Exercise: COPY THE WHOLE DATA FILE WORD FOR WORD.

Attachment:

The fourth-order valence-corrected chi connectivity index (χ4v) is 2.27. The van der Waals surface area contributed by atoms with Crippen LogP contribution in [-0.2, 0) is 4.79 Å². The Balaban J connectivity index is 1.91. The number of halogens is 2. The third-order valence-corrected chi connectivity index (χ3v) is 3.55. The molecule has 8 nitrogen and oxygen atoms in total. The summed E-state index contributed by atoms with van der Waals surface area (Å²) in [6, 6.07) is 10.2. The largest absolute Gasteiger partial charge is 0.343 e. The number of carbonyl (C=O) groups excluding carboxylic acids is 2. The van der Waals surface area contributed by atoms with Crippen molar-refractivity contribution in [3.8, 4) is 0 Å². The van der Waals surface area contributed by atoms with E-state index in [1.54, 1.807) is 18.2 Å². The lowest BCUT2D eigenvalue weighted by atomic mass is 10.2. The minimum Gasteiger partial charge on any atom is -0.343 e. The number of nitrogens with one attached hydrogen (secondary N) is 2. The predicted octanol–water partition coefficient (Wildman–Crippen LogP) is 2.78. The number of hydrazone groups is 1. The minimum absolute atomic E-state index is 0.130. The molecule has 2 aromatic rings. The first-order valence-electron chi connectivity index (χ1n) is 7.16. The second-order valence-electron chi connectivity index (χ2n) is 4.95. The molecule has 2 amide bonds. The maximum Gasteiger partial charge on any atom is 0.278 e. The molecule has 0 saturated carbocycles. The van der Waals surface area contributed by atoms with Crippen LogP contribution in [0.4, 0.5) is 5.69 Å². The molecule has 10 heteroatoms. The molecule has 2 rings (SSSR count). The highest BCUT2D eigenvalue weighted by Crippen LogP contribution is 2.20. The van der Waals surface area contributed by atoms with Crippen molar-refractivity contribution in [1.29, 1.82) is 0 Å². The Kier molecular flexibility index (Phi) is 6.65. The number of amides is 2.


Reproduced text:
The fourth-order valence-corrected chi connectivity index (χ4v) is 2.27. The van der Waals surface area contributed by atoms with Crippen LogP contribution in [-0.2, 0) is 4.79 Å². The Balaban J connectivity index is 1.91. The number of halogens is 2. The third-order valence-corrected chi connectivity index (χ3v) is 3.55. The molecule has 8 nitrogen and oxygen atoms in total. The summed E-state index contributed by atoms with van der Waals surface area (Å²) in [6, 6.07) is 10.2. The largest absolute Gasteiger partial charge is 0.343 e. The number of carbonyl (C=O) groups excluding carboxylic acids is 2. The van der Waals surface area contributed by atoms with Crippen molar-refractivity contribution in [3.8, 4) is 0 Å². The van der Waals surface area contributed by atoms with E-state index in [1.54, 1.807) is 18.2 Å². The lowest BCUT2D eigenvalue weighted by atomic mass is 10.2. The minimum Gasteiger partial charge on any atom is -0.343 e. The number of nitrogens with one attached hydrogen (secondary N) is 2. The predicted octanol–water partition coefficient (Wildman–Crippen LogP) is 2.78. The number of hydrazone groups is 1. The minimum absolute atomic E-state index is 0.130. The molecule has 2 aromatic rings. The first-order valence-electron chi connectivity index (χ1n) is 7.16. The second-order valence-electron chi connectivity index (χ2n) is 4.95. The molecule has 2 amide bonds. The maximum Gasteiger partial charge on any atom is 0.278 e. The molecule has 0 saturated carbocycles. The van der Waals surface area contributed by atoms with Crippen LogP contribution in [0.4, 0.5) is 5.69 Å². The molecule has 10 heteroatoms. The molecule has 2 rings (SSSR count). The highest BCUT2D eigenvalue weighted by Crippen LogP contribution is 2.20. The van der Waals surface area contributed by atoms with Crippen molar-refractivity contribution in [1.29, 1.82) is 0 Å². The Kier molecular flexibility index (Phi) is 6.65. The number of amides is 2.